Plates-Formes de Recherche en Neurosciences

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Jacques Fantini

Research interests

Since 2002, the main objective of our research is to characterize the molecular mechanisms controling lipid-lipid and lipid-proteins interactions in biological membranes and the consequences of these interactions for membrane functions.

Since 2002, the main objective of our research is to characterize the molecular mechanisms controling lipid-lipid and lipid-proteins interactions in biological membranes and the consequences of these interactions for membrane functions. We have discovered a universal proteic fold, referred to as the sphingolipid binding domain (SBD), which appears to be involved in the interaction between a wide range of cellular and pathogen-associated proteins and membrane microdomains enriched in cholesterol and sphingolipids (i.e. lipid rafts). This domain has been identified in the prion protein (PrP), the HIV-1 surface envelope glycoprotein (gp120) and Alzheimer’s beta amyloid peptide. It consists of a turn with at least one solvent-exposed aromatic residue. The molecular interaction between the protein and the glycosphingolipids (GSL) is driven by a geometric fit involving the aromatic ring and the apolar surface of a galactosyl group belonging to the GSL (CH-Pi stacking interaction). By combining two computational approaches, i.e. structure similarity searches and molecular dynamics modeling techniques, we have developed an algorithm for the detection of SBD folds by a simple analysis of amino acid sequences of proteins. Moreover, we have proposed that raft sphingolipids could act as chaperones for membrane proteins, helping them to acquire or maintain their native configurations. This concept may be relevant to the α→ β conformational changes associated with neurodegenerative pathologies (Alzheimer, Creutzfeldt-Jakob) ou infectious diseases (prions, HIV, pathogenic bacteria, toxins). Our experience in this field will allow us to collaborate with other teams of the CRN2M (especially with José Boucraut) on neuroscience projects. Several collaborating programs, involving french and foreign laboratories are currently under progress.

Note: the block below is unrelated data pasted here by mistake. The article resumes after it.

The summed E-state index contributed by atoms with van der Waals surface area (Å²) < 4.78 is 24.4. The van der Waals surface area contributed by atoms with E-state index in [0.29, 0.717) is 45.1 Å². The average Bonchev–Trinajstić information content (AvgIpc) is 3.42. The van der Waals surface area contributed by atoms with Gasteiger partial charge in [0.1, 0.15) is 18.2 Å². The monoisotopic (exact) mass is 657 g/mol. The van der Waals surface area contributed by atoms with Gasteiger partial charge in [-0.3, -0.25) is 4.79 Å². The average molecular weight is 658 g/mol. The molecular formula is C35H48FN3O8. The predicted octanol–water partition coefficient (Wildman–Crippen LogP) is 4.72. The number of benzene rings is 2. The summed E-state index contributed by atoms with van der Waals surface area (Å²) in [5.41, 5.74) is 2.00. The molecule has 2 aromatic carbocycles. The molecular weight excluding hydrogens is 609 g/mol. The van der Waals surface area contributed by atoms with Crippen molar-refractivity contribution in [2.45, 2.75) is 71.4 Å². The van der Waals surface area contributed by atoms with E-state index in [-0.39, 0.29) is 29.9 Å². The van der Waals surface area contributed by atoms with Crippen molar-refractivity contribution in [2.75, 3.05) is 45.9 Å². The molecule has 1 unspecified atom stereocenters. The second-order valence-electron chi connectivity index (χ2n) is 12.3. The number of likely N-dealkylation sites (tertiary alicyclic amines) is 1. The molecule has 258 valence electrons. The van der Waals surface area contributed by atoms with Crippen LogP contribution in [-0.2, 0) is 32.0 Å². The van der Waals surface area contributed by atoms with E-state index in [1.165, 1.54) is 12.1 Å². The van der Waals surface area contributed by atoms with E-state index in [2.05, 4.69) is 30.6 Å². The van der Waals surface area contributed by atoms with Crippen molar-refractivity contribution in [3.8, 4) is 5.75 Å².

Currently, our team is composed of biochemists (Henri Chahinian, Jacques Fantin), molecular biologists (Nouara Yahi, Xiao-Jun Guo), cellular biologists (Marc Maresca, Nadira Taïeb, Roselyne Tournaire) and a physiologist (Eric Di Pasquale). All the members of the team share the same interest for the study of membrane-dependent processes, at several levels of investigations (from the molecular to the physiological levels). Given our long term and robust experience of biological membrane research, we have developed a new program focused on the regulatory functions of lipids in the nervous system. Vegetative functions will be particularly studied, as it is now well established that lipid mediators belonging to the endocannabinoid family (e.g. anandamide) are involved in the control of food intake. However, the neurobiological mechanisms associated with these regulatory pathways are not well understood. The originality of our approach is to take into account the peculiar physicochemical nature of lipid mediators (insolubility in water, requirement of proteic transporters, molecular interactions with other lipids in micellar of membrane phases) at each level of investigation (molecular, cellular, and physiological).

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